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Drinking water found to contain far more cancer-causing chemicals than previously thought

Wednesday, November 15, 2006 by: Jerome Douglas
Tags: nitrosamines, drinking water, water supply

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(NewsTarget) Your drinking water may contain more cancer-causing agents than previously thought.

According to recent research by scientists in Canada, two new nitrosamines were located in drinking water in a Canadian city -- and these nitrosamines can be 100 to 10,000 times more carcinogenic than the trihalomethanes (THMs) currently measured and treated in standard domestic water treatment facilities.

THMs -- a group of potentially carcinogenic drinking-water disinfection byproducts -- are a major health concern of the Environmental Protection Agency in the United States. Some studies have linked THMs to an increased risk of bladder cancer. Most water treatment facilities carefully monitor THM content in water pumped out to customer locations.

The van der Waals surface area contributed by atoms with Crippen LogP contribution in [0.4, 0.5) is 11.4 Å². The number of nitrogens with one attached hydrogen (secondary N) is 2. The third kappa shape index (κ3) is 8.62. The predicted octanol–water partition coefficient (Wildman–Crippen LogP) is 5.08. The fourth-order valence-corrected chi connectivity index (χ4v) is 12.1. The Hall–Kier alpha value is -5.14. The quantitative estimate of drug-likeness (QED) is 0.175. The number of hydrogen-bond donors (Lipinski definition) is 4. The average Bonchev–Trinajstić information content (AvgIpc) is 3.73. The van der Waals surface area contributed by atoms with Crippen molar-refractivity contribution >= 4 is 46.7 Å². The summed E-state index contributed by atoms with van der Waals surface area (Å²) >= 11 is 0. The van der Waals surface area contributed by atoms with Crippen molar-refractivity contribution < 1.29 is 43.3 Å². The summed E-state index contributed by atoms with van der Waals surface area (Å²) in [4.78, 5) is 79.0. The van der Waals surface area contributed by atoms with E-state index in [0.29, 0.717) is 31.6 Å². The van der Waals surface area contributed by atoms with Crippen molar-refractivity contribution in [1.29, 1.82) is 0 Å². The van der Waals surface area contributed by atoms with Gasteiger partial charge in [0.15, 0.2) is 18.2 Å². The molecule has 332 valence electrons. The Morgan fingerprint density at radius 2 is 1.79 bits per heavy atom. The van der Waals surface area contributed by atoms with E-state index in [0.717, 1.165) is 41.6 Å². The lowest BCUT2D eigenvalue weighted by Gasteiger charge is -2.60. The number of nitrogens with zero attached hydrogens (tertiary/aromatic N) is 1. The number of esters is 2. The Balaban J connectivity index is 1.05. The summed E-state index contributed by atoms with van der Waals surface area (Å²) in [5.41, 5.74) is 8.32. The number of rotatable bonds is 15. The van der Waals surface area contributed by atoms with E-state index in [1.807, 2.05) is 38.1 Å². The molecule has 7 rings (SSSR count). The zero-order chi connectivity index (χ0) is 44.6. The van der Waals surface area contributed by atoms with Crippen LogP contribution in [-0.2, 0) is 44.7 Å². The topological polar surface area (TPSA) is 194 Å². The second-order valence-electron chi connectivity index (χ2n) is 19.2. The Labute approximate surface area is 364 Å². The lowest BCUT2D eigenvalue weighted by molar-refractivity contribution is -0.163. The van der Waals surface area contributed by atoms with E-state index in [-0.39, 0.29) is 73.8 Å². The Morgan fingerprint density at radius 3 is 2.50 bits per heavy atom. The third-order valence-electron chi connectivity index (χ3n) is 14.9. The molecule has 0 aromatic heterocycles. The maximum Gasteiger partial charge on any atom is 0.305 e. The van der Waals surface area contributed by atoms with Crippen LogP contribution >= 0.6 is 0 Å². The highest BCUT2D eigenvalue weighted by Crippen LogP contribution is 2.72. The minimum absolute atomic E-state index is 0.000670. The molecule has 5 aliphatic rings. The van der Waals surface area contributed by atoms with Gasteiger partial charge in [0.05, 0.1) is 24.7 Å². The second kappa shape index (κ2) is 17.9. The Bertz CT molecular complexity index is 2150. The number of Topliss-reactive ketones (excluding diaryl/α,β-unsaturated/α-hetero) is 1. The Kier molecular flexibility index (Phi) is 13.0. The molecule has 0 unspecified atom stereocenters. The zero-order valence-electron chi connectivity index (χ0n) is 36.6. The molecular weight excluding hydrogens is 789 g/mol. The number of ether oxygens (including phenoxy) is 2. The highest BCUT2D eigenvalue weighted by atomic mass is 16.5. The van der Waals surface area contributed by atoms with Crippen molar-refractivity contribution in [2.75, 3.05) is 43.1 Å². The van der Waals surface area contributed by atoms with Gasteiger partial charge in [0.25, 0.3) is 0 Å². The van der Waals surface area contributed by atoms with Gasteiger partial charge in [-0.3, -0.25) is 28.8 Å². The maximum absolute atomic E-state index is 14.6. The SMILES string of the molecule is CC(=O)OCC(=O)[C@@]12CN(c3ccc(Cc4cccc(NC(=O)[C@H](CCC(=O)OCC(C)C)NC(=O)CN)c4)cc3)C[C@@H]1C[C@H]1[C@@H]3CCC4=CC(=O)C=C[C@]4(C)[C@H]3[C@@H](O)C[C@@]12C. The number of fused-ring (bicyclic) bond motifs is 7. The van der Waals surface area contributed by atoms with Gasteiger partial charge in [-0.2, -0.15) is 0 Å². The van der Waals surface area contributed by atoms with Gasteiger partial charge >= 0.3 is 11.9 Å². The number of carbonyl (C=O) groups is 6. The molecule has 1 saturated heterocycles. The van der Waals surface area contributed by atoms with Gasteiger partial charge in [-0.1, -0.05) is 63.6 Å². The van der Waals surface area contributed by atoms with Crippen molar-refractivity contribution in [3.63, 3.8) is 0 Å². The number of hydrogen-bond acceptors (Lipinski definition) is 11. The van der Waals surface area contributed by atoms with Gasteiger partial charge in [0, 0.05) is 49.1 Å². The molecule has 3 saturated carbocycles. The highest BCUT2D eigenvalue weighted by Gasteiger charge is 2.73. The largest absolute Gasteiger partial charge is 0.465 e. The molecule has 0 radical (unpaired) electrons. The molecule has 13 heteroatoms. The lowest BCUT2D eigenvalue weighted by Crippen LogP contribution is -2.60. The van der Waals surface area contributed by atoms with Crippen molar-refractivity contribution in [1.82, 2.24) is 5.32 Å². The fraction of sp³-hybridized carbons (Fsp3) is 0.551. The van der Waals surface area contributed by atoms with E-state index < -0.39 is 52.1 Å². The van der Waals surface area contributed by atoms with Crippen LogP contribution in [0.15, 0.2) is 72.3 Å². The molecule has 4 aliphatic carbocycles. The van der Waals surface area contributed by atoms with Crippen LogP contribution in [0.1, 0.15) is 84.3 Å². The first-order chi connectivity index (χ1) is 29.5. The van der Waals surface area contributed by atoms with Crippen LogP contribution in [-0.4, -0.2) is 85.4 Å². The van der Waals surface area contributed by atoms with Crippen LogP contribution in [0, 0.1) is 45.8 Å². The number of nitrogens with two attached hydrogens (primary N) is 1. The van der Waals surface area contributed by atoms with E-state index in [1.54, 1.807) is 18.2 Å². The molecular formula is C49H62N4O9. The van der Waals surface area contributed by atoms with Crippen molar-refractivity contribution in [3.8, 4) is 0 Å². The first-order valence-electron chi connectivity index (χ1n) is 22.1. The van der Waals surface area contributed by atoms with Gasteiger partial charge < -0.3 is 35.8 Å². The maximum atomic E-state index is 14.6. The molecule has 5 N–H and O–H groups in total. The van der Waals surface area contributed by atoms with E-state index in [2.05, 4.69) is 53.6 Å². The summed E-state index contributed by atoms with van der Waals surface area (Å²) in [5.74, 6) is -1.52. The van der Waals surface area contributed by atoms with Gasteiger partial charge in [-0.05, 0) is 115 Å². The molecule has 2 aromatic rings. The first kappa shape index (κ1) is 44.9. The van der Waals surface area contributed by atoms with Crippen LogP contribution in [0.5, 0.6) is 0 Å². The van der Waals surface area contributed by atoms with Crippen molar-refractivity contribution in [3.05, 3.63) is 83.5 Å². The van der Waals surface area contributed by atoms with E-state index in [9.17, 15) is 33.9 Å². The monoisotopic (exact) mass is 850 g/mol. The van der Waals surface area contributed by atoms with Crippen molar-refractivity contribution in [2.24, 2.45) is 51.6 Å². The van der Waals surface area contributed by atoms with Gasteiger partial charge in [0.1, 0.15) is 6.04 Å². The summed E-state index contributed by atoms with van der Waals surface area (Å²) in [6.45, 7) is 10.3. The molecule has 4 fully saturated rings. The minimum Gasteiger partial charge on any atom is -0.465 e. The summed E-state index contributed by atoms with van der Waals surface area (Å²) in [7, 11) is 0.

This Canadian finding suggests that a better methodology should be adopted to monitor the presence of nitrosamines in drinking water supplies. Current water treatment facilities often use a process called GC-MS to analyze water samples for nitrosamines and other compounds. The Canadian researchers used a far more sensitive testing process called LC/MS/MS to determine that the level of nitrosamines was much higher than they expected.

The Canadian study was published in the November 8 issue of Environmental Science & Technology. Researcher Xingfang Li from The University of Alberta and his research associates tracked a Canadian treatment plant and distribution system for the presence of nitrosamines for purposes of the study, and to determine nitrosamine levels throughout the process.

Li and his team detected four nitrosamines -- and all four were found in higher concentrations in the drinking water supplies they tested that what is considered safe by the American Chemical Society.

In addition to finding higher levels of the four nitrosamines, the measured levels actually increased in concentration as the water passed through the pipelines -- and the farther the water passed, the higher the concentrations of these nitrosamines occurred, according to Li and his team.


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